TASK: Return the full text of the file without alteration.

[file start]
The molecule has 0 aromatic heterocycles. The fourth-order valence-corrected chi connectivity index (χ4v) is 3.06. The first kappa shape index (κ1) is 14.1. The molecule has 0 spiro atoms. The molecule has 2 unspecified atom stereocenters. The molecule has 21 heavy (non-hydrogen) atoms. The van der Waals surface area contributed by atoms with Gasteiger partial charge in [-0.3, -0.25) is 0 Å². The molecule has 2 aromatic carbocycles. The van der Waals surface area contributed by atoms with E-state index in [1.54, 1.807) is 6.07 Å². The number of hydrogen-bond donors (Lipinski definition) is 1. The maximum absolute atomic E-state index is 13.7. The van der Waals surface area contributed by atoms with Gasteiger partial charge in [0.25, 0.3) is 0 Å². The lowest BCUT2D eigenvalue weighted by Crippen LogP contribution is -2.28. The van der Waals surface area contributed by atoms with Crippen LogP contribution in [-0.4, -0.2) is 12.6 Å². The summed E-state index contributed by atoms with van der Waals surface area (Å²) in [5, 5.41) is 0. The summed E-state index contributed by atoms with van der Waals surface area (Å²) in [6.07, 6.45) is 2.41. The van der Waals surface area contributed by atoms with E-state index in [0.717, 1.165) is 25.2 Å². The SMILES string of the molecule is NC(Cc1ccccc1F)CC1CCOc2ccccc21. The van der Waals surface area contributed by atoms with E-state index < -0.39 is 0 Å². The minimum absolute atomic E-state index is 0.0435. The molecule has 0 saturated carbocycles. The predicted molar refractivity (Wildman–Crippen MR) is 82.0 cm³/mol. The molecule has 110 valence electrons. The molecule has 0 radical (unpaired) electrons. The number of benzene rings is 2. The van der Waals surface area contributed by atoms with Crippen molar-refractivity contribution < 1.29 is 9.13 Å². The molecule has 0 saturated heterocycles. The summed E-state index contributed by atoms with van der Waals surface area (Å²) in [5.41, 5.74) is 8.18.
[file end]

The molecule has 0 aromatic heterocycles. The fourth-order valence-corrected chi connectivity index (χ4v) is 3.06. The first kappa shape index (κ1) is 14.1. The molecule has 0 spiro atoms. The molecule has 2 unspecified atom stereocenters. The molecule has 21 heavy (non-hydrogen) atoms. The van der Waals surface area contributed by atoms with Gasteiger partial charge in [-0.3, -0.25) is 0 Å². The molecule has 2 aromatic carbocycles. The van der Waals surface area contributed by atoms with E-state index in [1.54, 1.807) is 6.07 Å². The number of hydrogen-bond donors (Lipinski definition) is 1. The maximum absolute atomic E-state index is 13.7. The van der Waals surface area contributed by atoms with Gasteiger partial charge in [0.25, 0.3) is 0 Å². The lowest BCUT2D eigenvalue weighted by Crippen LogP contribution is -2.28. The van der Waals surface area contributed by atoms with Crippen LogP contribution in [-0.4, -0.2) is 12.6 Å². The summed E-state index contributed by atoms with van der Waals surface area (Å²) in [5, 5.41) is 0. The summed E-state index contributed by atoms with van der Waals surface area (Å²) in [6.07, 6.45) is 2.41. The van der Waals surface area contributed by atoms with E-state index in [0.717, 1.165) is 25.2 Å². The SMILES string of the molecule is NC(Cc1ccccc1F)CC1CCOc2ccccc21. The van der Waals surface area contributed by atoms with E-state index < -0.39 is 0 Å². The minimum absolute atomic E-state index is 0.0435. The molecule has 0 saturated carbocycles. The predicted molar refractivity (Wildman–Crippen MR) is 82.0 cm³/mol. The molecule has 110 valence electrons. The molecule has 0 radical (unpaired) electrons. The number of benzene rings is 2. The van der Waals surface area contributed by atoms with Crippen molar-refractivity contribution < 1.29 is 9.13 Å². The molecule has 0 saturated heterocycles. The summed E-state index contributed by atoms with van der Waals surface area (Å²) in [5.41, 5.74) is 8.18.